Sorry for the unexpected day off yesterday. I’d written and crumpled about four posts when the phone rang. It was the school, telling me my daughter has officially inherited her father’s tendency toward headaches. They’d been creeping up for a while, but yesterday was the first appearance of the big-M variety, if my amateur diagnosis is correct. Severe headaches accompanied by vision changes and nausea automatically = migraine, don’t they? (Unless, Dr. Google tells me, it’s multiple sclerosis. Or, you know, a brain tumor.) Anyway, the big purge went a long way toward making things better, but she spent the rest of the day on the couch, and my own was pretty much off the rails.
So thanks to all of you who took the ball and ran with it. Nothing like discussing that old-time cussin’, is there?
One of my old neighbors had a theory that sounds a little New Age-y, but nevertheless has a ring of truth to it. He said every person has a consistent weak spot in their body’s defenses, a door the germs will find unlocked more often than not. His son’s was his nose, Kate’s was her throat, his own was his head, mine was…I guess it was my big mouth, which has no discernment whatsoever, and will say and eat pretty much anything. Although I’ve never had trench mouth, gum disease, or even many cavities. So I guess that theory falls apart.
Anyway, all is well today, if 30 degrees colder than yesterday. Ah, spring.
Between making therapeutic Jell-O and buying Tylenol, I finally got around to reading the Harvard virgin story from the NYT magazine over the weekend. I was looking for some indication that this no-sex club was different from other no-sex clubs, and it seems to boil down to: But this is Harvard. I guess they have Veritas stamped on their chastity belts, or something. And people wonder why the Ivy League still matters. (If nothing else, it’s given us women who’ll be quoted in the paper of record calling oral sex “disrespectful and disgusting.” For you, maybe.)
This meme is making its way around, I notice:
She began talking about oxytocin, the hormone released at birth, in breast-feeding and also during sex. True Love Revolution gives it the utmost significance, claiming on its Web site that the hormone’s “powerful bonding” effect can be “a cause of joy and marital harmony” but that outside of marriage it can create “serious problems.” Released arbitrarily, it can blur “the distinction between infatuation and lasting love,” the Web site cautions, making rational mating decisions difficult. Fredell said oxytocin could also bond people who didn’t necessarily want to be bound, and “you can bond yourself to the wrong guy in the wrong situation.”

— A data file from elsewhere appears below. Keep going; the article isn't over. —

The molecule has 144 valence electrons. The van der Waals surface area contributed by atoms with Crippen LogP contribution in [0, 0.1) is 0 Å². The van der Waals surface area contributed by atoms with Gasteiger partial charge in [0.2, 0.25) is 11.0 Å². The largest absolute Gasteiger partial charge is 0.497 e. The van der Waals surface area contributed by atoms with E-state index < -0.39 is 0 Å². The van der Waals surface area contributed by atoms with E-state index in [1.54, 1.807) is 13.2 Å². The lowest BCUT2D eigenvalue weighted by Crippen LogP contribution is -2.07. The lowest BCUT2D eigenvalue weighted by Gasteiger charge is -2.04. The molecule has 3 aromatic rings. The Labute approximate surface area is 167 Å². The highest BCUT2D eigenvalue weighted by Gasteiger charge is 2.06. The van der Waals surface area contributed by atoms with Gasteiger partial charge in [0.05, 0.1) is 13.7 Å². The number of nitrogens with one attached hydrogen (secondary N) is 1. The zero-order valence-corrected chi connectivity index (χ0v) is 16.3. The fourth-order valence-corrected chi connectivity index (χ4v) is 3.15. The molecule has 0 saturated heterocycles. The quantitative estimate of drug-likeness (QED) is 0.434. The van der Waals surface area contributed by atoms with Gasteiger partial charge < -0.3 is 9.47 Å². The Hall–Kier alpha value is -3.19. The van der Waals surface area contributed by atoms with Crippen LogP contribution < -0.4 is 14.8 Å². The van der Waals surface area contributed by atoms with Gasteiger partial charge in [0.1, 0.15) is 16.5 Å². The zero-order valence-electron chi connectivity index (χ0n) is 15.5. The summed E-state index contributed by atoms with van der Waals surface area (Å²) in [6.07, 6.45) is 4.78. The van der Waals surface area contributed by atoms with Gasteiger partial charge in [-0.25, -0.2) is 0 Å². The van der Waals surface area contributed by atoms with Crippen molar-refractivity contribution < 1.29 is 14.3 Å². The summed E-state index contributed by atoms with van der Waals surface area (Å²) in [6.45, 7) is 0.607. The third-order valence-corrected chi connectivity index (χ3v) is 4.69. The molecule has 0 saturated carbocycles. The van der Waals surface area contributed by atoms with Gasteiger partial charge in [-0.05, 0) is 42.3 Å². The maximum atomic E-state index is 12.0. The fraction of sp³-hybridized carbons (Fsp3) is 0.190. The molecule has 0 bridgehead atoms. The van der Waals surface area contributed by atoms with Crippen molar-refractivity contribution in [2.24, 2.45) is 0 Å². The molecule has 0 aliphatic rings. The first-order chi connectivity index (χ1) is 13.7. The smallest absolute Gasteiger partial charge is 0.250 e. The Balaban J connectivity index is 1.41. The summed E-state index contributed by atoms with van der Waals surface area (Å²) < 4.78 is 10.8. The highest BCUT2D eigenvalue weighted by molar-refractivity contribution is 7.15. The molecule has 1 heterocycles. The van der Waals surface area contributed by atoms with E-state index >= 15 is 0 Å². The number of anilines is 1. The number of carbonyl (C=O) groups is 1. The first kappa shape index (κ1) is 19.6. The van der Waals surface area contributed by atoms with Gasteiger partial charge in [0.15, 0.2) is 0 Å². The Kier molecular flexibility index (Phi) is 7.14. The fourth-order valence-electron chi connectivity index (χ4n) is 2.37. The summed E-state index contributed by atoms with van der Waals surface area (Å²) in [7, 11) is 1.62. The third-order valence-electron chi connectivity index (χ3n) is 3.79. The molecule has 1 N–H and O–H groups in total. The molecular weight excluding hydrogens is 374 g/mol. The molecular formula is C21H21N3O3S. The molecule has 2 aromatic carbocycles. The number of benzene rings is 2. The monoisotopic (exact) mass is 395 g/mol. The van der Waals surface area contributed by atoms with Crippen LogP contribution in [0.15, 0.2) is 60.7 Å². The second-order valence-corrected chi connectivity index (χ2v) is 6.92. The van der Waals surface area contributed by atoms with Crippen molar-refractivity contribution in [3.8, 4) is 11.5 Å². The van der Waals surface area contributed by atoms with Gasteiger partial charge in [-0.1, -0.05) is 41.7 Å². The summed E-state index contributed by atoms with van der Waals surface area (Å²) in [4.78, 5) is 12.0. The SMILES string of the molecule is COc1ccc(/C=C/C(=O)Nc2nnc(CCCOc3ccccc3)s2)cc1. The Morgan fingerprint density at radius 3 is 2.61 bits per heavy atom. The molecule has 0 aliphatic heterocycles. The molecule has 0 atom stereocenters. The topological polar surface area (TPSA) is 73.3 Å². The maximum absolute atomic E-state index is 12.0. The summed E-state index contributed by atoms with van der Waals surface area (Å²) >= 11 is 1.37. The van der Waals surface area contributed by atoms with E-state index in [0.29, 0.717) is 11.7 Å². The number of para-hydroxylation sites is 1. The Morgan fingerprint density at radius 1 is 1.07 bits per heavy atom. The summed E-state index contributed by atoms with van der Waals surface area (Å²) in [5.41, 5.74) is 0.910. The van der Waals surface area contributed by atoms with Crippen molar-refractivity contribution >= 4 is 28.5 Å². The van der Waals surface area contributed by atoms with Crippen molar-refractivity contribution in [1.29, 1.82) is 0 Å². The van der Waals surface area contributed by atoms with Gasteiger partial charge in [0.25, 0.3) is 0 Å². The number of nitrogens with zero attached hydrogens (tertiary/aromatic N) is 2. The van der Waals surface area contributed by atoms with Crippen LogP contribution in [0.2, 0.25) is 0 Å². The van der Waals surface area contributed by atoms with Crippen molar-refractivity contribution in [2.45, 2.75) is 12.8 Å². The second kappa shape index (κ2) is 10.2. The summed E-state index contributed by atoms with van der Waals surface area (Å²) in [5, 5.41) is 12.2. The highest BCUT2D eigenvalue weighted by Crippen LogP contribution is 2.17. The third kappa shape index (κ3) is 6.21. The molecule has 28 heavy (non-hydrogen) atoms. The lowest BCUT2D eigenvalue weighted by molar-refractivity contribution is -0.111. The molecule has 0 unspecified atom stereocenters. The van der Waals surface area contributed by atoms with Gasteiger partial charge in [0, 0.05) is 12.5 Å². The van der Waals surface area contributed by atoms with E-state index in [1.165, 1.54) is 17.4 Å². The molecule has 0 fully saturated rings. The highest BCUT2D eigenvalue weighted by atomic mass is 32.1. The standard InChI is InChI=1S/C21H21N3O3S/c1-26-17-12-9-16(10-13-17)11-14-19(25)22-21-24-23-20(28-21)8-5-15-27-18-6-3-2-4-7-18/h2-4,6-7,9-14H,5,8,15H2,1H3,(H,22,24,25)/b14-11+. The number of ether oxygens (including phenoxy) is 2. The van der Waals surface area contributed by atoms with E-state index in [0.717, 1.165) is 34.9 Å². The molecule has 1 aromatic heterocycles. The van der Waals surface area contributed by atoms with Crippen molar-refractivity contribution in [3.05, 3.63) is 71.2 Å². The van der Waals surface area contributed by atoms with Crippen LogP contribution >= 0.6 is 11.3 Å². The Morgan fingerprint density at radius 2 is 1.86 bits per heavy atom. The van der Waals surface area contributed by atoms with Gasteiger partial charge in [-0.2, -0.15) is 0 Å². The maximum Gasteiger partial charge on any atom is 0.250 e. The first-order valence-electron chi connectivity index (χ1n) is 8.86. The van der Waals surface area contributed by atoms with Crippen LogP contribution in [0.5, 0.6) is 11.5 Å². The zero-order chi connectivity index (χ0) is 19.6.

This is, I believe, the “science” behind the tape exercise performed in some abstinence classes, where the teacher goes around pressing tape to students’ arms, then ripping it off and repasting it on other arms. This underlines the important lesson that you can get all kinds of diseases from others — because the tape gets kind of gross as it goes around sticking to arms — and also…well, something, I’m sure. If you stick your tape to someone else, not only does it hurt when you rip it off, you’re less sticky the next time around. And this is backed by science! You could look it up!
No wonder these folks can’t get any traction in the real world. Not only are they up against the unstoppable force of humanity, they use bad science and stupid teaching techniques. If people wonder why I pay taxes through the nose to send my kid to a halfway-decent public school, here’s one reason: Because the last time I looked at the health curriculum, it didn’t call for duct tape.
OK, a little lite nosh of bloggage, shall we?
Most people outside the city don’t know that the Detroit mayor, Kwame Kilpatrick, rolls with a security posse to rival Suge Knight’s. Brian Dickerson pulls it apart, a little bit. He offers the priceless detail that the entourage, already preposterously large to begin with, has been increased in response to “threats” against Special KK, and then notes:
In 2003, after a diamond-studded L. Brooks Patterson memorably lampooned Kilpatrick’s gangsta style by striding into the Mackinac Policy Conference surrounded by aides sporting dark glasses and earpieces, the mayor’s security footprint grew noticeably smaller.
L. Brooks Patterson is the county executive in adjacent Oakland County, and has spent his entire career goading Detroit in one way or another. Guy has a sense of humor, too.
Baseball’s Opening Day is problematic in places other than Detroit. A cool time-lapse video from Cleveland shows how hard a grounds crew can work when snow is in the forecast.
OK, enough. It’s good to be back. Now I’m up to Kate’s room, which is getting a small makeover, to blow dust off the stuffed animals and make way for some storage pieces (or “solutions,” as they’re inevitably called). Back later.
On edit: Does the type size on this site these days look just enormous? It does to me — more so than usual. I have a call in to J.C., but as long as we’re here, let me know if you like it this big. Does it mark us as a nest of baby boomers too lazy to put on a pair of readers, or is it just easy on the eyes?)